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Writing a Good Program 8. Elementary Data Structure. Computer Programming and Basic Software Engineering. 8. Elementary Data Structure. Linked Lists. In using array , one needs to define the size beforehand. If the size is too big, it’s a waste of memory.

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slide2

Computer Programming and Basic Software Engineering

8. Elementary Data Structure

Linked Lists

  • In using array, one needs to define the size beforehand.
  • If the size is too big, it’s a waste of memory.
  • If the size is too small, it may even crash the system.
  • If we want the number of items in an array to be dynamically defined during the program execution, linked lists are more useful.
  • A linked list is a data structure that consists of a number items, with each item having a pointer points to the location of the next item.
slide3

Computer Programming and Basic Software Engineering

8. Elementary Data Structure

Linked List

Free Store

or

the heap

CAT 1

CAT 499

.

0

...

CAT 0

.

.

A null pointer means the end of the list

Address of the next item

A pointer Head is kept to point to the beginning memory location of a linked list of CAT objects in Free Store

The Stack

Code Space

Global Name Space

slide4

Data

Data

Data

Data

Data

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.

.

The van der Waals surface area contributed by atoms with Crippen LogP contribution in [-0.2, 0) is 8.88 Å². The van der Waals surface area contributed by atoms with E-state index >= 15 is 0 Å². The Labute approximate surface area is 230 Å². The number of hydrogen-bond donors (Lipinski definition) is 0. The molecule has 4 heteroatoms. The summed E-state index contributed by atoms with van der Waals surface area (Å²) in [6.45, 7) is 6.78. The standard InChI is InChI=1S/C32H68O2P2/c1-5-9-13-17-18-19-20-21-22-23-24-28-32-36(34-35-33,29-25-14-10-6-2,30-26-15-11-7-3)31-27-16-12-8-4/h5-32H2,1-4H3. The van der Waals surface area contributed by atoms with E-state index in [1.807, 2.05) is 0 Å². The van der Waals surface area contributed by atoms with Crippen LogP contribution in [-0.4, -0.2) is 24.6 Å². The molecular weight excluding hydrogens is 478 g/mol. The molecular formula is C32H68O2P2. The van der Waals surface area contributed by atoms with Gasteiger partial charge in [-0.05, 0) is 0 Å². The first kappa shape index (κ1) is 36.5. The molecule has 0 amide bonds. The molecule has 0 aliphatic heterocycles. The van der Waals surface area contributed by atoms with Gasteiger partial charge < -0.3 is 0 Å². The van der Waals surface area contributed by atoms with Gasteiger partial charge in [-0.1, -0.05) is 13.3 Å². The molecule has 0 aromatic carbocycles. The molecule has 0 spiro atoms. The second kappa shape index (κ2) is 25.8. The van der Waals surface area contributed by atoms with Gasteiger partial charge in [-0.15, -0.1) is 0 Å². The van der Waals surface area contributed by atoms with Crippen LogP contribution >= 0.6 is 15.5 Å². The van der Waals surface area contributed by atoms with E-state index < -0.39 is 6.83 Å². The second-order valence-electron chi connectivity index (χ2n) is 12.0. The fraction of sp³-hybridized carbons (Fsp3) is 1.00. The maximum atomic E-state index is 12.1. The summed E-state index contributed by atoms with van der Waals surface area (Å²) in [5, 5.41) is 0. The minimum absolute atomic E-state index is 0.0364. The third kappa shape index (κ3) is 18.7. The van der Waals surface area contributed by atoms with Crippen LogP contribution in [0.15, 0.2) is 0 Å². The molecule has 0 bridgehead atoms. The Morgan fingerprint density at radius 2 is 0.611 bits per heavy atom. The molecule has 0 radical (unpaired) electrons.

.

Computer Programming and Basic Software Engineering

8. Elementary Data Structure

Head

  • Linked lists have 3 forms
    • Singly linked
    • Doubly linked
    • Tree

0

Singly linked

Data

Head

Head

.

.

Data

Data

Data

.

.

.

.

.

0

.

.

.

0

0

0

Data

Doubly linked

Tree

0

.

.

0

0

slide5

Head

Data

Data

Data

Data

Data

Data

Data

Data

0

0

0

.

.

.

.

.

.

.

.

Insert an item in between

Head

Computer Programming and Basic Software Engineering

8. Elementary Data Structure

Linked Lists - Add an item

Append an item to the end

slide6

Head

Data

Data

Data

Data

Data

Data

Data

Data

0

0

0

.

.

.

.

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.

.

Remove an item in between

Head

Computer Programming and Basic Software Engineering

8. Elementary Data Structure

Linked Lists - Remove an item

Remove the last item

slide7

Computer Programming and Basic Software Engineering

Linked Lists - How can it be done?

8. Elementary Data Structure

#include <iostream>

using namespace std;

class CAT //Use a number CatNum to represent a cat

{

public:

CAT() {pNext=0;}

~CAT(){;}

int GetNum() const {return CatNum;}

void SetNum(int num) {CatNum = num;}

CAT * GetNext() {return pNext;}

void SetNext(CAT *pN) {pNext = pN;}

private:

int CatNum;

CAT *pNext;

};

A linked list of CATobjects is to be created

All functions implemented

Record the cat number

Record the pointer of the next cat

slide8

pH

pL

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.

.

pL

0

pT

pT

pL

0

0

Computer Programming and Basic Software Engineering

8. Elementary Data Structure

if n = 3

CAT * create(int n)

{ //Create a linked list

CAT *pH,*pT,*pL;

int i;

pH = new CAT;

pL = pH;

pL->SetNum(0);